While we’re taking appropriate measures to protect us, physically, from COVID-19, what’s also important is that we look after our mental health. Mental health is not only something that should be top of mind for you, but it’s good to consider when looking out for friends and family as well.
According to the World Health Organization Statistics, it is estimated that of a population of around 1.478 million Gambians, about 120,000 people have a mental disorder requiring treatment. But still, if you’re having trouble knowing where to start, these conversations about mental health are a good place to start.
Silvia Lorenzi, a Clinical Psychologist, and Psychotherapist, with more than 10 years of experience in the clinical field in Italy and three years in The Gambia. Lorenzi has vast experience working in the area of psycho-emotional support both with young people and adults. In our exclusive interview with Dr. Lorenzi, she explained how to approach the conversation about mental health, and how to prevent issues in the future.
“Mental health is an important component of our wellbeing and it’s something that needs our attention now more than ever. So during this period our health is more challenged because we have so many things that are not sure so people who were not suffering from anxiety, depression and fears are becoming more aware of these things notwithstanding the people who already face these issues. So if we are not well in our mind it’s like all our systems is affected and we start to feel sick with low energy levels so it’s very important to start to bring our attention on how we feel on emotions, how to deal with our emotions and also how we react/behave in our daily lives, so all of these are talking about our mental health,” she says.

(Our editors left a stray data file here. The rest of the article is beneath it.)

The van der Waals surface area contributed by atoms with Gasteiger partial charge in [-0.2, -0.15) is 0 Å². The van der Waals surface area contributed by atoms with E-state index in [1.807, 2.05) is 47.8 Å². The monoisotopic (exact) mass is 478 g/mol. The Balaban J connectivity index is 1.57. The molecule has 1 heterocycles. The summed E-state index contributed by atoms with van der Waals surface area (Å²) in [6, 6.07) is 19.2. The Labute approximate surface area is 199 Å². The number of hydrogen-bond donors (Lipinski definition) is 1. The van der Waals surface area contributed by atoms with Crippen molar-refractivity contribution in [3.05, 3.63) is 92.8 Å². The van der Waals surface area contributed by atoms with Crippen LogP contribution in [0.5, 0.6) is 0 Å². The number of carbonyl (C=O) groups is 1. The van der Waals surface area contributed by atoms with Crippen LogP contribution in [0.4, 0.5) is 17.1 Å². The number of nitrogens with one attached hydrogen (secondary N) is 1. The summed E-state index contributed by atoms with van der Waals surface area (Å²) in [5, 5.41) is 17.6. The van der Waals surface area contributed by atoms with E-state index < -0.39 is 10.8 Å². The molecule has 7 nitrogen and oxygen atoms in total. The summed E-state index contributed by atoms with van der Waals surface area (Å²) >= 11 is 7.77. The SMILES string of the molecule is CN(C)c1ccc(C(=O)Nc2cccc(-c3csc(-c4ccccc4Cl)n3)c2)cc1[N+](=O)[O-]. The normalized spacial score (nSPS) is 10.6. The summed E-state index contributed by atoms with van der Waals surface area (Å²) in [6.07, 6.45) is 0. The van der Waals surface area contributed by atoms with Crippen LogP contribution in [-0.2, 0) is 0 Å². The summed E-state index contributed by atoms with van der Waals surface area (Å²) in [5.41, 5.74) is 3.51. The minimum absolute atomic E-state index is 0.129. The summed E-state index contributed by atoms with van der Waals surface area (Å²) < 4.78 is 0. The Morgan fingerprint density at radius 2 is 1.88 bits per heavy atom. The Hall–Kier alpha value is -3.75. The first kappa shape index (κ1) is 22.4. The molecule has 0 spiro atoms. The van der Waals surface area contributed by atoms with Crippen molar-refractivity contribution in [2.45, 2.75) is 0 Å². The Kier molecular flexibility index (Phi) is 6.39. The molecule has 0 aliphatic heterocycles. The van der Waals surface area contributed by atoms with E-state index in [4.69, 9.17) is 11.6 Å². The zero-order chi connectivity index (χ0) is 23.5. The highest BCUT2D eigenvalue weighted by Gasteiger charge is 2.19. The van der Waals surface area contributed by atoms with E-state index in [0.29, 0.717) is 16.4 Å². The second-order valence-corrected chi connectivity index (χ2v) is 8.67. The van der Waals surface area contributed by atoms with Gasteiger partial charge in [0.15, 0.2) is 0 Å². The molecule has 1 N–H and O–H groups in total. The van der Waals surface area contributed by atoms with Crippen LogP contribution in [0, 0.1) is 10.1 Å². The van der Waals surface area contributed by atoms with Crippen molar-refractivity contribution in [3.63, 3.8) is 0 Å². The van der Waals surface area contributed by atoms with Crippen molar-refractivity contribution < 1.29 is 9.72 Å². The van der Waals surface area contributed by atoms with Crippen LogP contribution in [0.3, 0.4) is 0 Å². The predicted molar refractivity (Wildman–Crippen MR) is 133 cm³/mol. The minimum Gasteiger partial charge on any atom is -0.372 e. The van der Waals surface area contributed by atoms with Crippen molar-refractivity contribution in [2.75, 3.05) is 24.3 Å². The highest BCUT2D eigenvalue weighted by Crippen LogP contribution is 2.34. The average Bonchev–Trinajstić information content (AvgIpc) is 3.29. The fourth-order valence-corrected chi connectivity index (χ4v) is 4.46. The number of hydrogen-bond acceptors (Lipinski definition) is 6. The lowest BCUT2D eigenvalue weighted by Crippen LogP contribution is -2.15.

According to Dr. Lorenzi, one of the main things to keep in mind while starting any conversation that addresses mental health is to eliminate any trace of shame or blame in your tone and to approach the topic carefully. If you are struggling with mental health issues yourself, Lorenzi advises that you have to make a personal commitment to yourself in order to see results, and the desire to treat the issue has to come from within.
“One of the ways of dealing with mental health is to become more aware of ourselves and also to realize that emotions are a part of life. We are all going through emotions so we need to not repress emotions that are not positive like fear, sadness or even anger and start to realize that unpleasant emotions are normal and a part of life. So once we accept them we will find the best possible way to deal with them.”
“This goes without saying for anyone, but if you know someone who is struggling with mental illness or addiction, you can be a help in convincing them to seek treatment and help,” says Dr. Lorenzi. Starting these conversations, whether it be for yourself or someone you love, with a trusted family member or friend is also ideal.
Lorenzi also warns that, after having a conversation with someone you trust, you need to consult a professional for additional support and tips on how to move forward. You have to treat mental illness just like you would treat any other health issue; you should be proactive about seeking treatment at the first sign something’s wrong, she says.
Mental health is a topic that most people tend to push to the wayside, but starting and keeping the conversation alive can increase visibility about these issues, which will help end the still existing negative stigma about mental health. If you or someone you know is struggling with mental health issues, seek help or talk to someone you trust. You are not alone in this fight.